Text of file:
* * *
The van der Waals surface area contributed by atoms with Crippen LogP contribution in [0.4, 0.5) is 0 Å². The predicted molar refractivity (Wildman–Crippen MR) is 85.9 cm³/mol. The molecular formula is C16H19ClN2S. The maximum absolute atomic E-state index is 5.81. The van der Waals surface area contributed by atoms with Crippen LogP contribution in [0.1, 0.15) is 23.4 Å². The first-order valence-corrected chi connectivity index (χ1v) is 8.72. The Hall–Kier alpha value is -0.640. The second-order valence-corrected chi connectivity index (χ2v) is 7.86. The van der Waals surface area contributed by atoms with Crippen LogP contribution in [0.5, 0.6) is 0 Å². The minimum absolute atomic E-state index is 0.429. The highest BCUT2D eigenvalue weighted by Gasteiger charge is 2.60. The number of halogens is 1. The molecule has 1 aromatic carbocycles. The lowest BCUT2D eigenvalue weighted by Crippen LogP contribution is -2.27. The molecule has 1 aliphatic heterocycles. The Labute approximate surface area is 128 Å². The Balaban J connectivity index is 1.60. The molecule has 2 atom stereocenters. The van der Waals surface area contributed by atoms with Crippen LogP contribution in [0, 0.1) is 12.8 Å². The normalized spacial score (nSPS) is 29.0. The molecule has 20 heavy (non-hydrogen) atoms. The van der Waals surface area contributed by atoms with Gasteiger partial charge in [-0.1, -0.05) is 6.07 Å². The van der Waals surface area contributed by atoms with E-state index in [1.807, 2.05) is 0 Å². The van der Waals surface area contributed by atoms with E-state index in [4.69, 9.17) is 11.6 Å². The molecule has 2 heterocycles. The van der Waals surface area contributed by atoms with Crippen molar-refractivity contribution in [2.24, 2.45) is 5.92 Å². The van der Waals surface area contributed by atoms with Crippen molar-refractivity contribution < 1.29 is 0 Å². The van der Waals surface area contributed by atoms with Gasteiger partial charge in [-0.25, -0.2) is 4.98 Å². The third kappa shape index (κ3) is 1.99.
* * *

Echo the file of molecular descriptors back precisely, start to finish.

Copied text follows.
The van der Waals surface area contributed by atoms with Crippen LogP contribution in [0.4, 0.5) is 0 Å². The predicted molar refractivity (Wildman–Crippen MR) is 85.9 cm³/mol. The molecular formula is C16H19ClN2S. The maximum absolute atomic E-state index is 5.81. The van der Waals surface area contributed by atoms with Crippen LogP contribution in [0.1, 0.15) is 23.4 Å². The first-order valence-corrected chi connectivity index (χ1v) is 8.72. The Hall–Kier alpha value is -0.640. The second-order valence-corrected chi connectivity index (χ2v) is 7.86. The van der Waals surface area contributed by atoms with Crippen LogP contribution in [0.5, 0.6) is 0 Å². The minimum absolute atomic E-state index is 0.429. The highest BCUT2D eigenvalue weighted by Gasteiger charge is 2.60. The number of halogens is 1. The molecule has 1 aromatic carbocycles. The lowest BCUT2D eigenvalue weighted by Crippen LogP contribution is -2.27. The molecule has 1 aliphatic heterocycles. The Labute approximate surface area is 128 Å². The Balaban J connectivity index is 1.60. The molecule has 2 atom stereocenters. The van der Waals surface area contributed by atoms with Crippen LogP contribution in [0, 0.1) is 12.8 Å². The normalized spacial score (nSPS) is 29.0. The molecule has 20 heavy (non-hydrogen) atoms. The van der Waals surface area contributed by atoms with Gasteiger partial charge in [-0.1, -0.05) is 6.07 Å². The van der Waals surface area contributed by atoms with E-state index in [1.807, 2.05) is 0 Å². The van der Waals surface area contributed by atoms with E-state index in [4.69, 9.17) is 11.6 Å². The molecule has 2 heterocycles. The van der Waals surface area contributed by atoms with Crippen molar-refractivity contribution in [2.24, 2.45) is 5.92 Å². The van der Waals surface area contributed by atoms with Crippen molar-refractivity contribution < 1.29 is 0 Å². The van der Waals surface area contributed by atoms with Gasteiger partial charge in [-0.25, -0.2) is 4.98 Å². The third kappa shape index (κ3) is 1.99.